Satellites made of wood planned to cut down space debris

Pablo Tucker
December 31, 2020

Sumitomo Forestry told BBC that it had begun research on the growth of trees, and understanding how to use wood materials in space. When compared to metal satellites, they do not release as many harmful particles when it falls out of orbit or during re-entry.

"We are very concerned with the fact that all the satellites which re-enter the Earth's atmosphere burn and create tiny alumina particles which will float in the upper atmosphere for many years", he said, also adding that "eventually, it will affect the environment of the Earth". The next stage of the project will include developing the engineering model of the wooden satellite. After that, the team will manufacture the flight model of the satellite.

As an astronaut, Doi visited the International Space Station back in March 2008.

However, there is another major bonus of using wood to create the outer shell of a satellite.

Sumitomo Forestry is part of the Sumitomo Group.

Although the company has not revealed the name of the wood for R& D purposes, they are working on developing wooden materials that are "highly resistant to temperature changes and sunlight".

The wood it is using is an "R&D secret" a spokesman for the company told the BBC. Research firm Euroconsult estimates that an average of 990 satellites will be launched every year for the next ten years, regardless of their mass.

Satellites are increasingly being used for communication, television, navigation and weather forecasting.

Researchers predict that by 2023 they will have a product ready for testing, by first looking for "appropriate wood candidates", and then conducting experiments "to see if they could be treated to stand up to space conditions", the report said.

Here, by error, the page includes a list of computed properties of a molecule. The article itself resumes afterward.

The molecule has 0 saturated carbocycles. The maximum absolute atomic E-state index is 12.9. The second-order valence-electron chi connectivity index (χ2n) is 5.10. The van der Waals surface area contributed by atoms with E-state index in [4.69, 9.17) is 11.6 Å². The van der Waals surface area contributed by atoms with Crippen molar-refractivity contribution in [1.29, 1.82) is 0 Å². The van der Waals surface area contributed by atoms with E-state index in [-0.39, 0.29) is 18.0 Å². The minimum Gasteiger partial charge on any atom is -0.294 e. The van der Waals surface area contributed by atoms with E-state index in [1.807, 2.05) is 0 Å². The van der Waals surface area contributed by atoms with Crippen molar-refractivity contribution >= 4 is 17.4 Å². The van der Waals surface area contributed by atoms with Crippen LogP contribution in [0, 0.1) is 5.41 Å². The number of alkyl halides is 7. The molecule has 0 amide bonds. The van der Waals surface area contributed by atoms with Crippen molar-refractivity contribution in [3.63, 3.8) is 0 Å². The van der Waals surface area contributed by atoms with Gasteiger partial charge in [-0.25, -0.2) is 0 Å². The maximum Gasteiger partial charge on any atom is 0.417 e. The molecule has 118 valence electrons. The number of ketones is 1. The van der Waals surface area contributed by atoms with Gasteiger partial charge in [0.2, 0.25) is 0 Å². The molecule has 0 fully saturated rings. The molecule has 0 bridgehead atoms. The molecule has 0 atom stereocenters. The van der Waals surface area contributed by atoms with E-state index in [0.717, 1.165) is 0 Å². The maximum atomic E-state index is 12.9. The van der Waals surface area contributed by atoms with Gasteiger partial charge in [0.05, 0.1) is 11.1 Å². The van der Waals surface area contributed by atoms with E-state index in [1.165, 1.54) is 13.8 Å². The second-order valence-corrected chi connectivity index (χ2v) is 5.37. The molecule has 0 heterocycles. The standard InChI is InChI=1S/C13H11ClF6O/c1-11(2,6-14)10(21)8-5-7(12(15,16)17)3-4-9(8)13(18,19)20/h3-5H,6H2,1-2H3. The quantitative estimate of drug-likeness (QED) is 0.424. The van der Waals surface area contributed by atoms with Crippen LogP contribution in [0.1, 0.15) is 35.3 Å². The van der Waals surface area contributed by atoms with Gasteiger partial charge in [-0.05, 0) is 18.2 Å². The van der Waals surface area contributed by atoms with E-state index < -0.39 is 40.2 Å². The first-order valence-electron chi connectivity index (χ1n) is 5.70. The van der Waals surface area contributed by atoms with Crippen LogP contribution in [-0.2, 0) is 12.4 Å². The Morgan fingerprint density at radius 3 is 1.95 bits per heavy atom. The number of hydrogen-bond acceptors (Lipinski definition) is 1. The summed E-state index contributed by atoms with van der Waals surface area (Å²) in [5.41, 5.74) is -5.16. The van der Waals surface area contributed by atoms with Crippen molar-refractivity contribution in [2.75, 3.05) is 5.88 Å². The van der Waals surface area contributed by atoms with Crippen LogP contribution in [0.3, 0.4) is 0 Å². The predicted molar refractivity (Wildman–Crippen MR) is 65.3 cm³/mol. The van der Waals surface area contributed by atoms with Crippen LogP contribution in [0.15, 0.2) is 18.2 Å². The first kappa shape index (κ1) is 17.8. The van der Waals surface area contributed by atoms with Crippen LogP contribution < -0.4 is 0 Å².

As of October 2019, the USA space surveillance network reported almost 20,000 artificial objects in orbit above the Earth, including 2,218 operational satellites. About 60% of them are defunct (space junk).

Experts have flagged the risk posed by increased volumes of debris falling to the Earth as more satellites and spacecraft are launched. And space junk travels at an incredible speed of more than 22,300 miles per hour - meaning even a tiny piece can do a great deal of damage, just like the tiny piece of space junk that collided with the ISS in 2006, taking a chip out of the heavily reinforced window. Over the years, there have been numerous incidents involving collisions with satellite debris, including one where a piece of space junk collided with the International Space Station (ISS) and dealt damage to one of its heavily reinforced windows. Especially now that several prominent companies like Space X and Amazon are planning to launch thousands of satellites for their campaign to create global satellite connectivity, the stakes for cleaning up and managing these junks are higher.

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